A walk in the woods
Nature philosopher Henry David Thoreau knew the value of time spent outside. “An early-morning walk is a blessing for the whole day,” he wrote. Although this thought has been used to generate enthusiasm for exercise and weight loss, Thoreau meant a walk in a natural setting, not on a treadmill or around a track – or even, apparently, through an urban area.
Over a century later, science has finally caught up with Thoreau. A study headed by Stephen Kaplan at University of Michigan’s Psychology Department, “The Restorative Benefits of Interacting with Nature,” offers some clinical evidence that walking in nature is more than good for the circulatory system and the waistline: it’s good for the mind.
How so? The brain (specifically the pre-frontal cortex) constantly assesses our surroundings. It’s a reflex designed to keep us from harm. The pre-frontal cortex also performs a process called executive function, essentially defined as the brain’s ability to plan our actions based on incoming stimuli. Is it necessary to run away from that car that just blew its horn? To duck or turn away from the exhaust from the bus? Is it okay to just keep going and ignore that dog barking at us from the parked car? In an urban or electronically “plugged-in” environment, the prefrontal cortex is constantly stimulated, and the brain has to work hard in order to sort out the stimuli. When we walk in the city, we have to avoid fellow pedestrians, dodge cars, pay attention to traffic signals, and so on; the brain, calling on our memory, also tunes out ambient city noise, buses going by, etc., since they’re (in general) not harmful threats. Hence, a walk in the city is good for the muscles, and may alleviate stress, but the brain really doesn’t get a break – it’s constantly being bombarded with the sights and sounds of potential danger.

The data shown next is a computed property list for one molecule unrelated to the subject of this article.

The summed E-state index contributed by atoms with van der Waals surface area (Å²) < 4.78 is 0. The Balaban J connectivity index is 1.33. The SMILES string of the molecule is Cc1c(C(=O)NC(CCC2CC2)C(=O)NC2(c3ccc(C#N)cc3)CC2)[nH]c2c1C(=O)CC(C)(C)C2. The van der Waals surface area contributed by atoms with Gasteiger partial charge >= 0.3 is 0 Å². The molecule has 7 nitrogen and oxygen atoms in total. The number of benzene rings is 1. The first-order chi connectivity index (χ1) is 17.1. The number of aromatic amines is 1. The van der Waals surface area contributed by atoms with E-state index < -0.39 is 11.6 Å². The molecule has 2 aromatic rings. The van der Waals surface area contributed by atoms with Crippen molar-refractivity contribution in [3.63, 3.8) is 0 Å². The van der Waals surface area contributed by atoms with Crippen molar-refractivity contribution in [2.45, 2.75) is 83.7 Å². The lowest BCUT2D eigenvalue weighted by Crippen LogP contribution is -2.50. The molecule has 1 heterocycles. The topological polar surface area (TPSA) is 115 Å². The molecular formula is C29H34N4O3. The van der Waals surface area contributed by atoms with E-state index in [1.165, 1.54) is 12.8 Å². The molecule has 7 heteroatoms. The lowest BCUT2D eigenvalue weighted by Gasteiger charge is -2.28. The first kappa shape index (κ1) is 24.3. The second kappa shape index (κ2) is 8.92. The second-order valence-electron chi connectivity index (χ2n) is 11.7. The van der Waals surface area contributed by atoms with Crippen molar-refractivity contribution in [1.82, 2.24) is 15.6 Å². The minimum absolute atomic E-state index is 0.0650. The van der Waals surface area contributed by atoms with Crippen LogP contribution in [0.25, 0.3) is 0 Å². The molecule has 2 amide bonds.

Consider the alternative. While walk in a natural setting may have interesting sights and sounds such as a soaring eagle or magnificent view, psychological research has suggested that these stimuli are perceived as a whole. For example, the prefrontal cortex receives a gorgeous sunrise as a stimulus, but it doesn’t require much of an executive decision. There is no reason to act upon it (except to maybe take a picture.) The brain doesn’t have to process it any further. According to this research, a walk in the woods is like a vacation for the mind: it allows the prefrontal cortex to relax a bit, restore itself, and then be able to function better when we do go into a more exciting environment.
It’s interesting to note that giving the pre-frontal cortex a rest may be even more beneficial for children. As I mentioned in an earlier article, executive function allows for kids to “self-regulate,” essentially to exert self-control and discipline, and to respond appropriately to their surroundings and peers. When my kids seem to be better behaved after a nice long hike, I used to think it was because I wore them out. Maybe it’s because I gave their brains a break.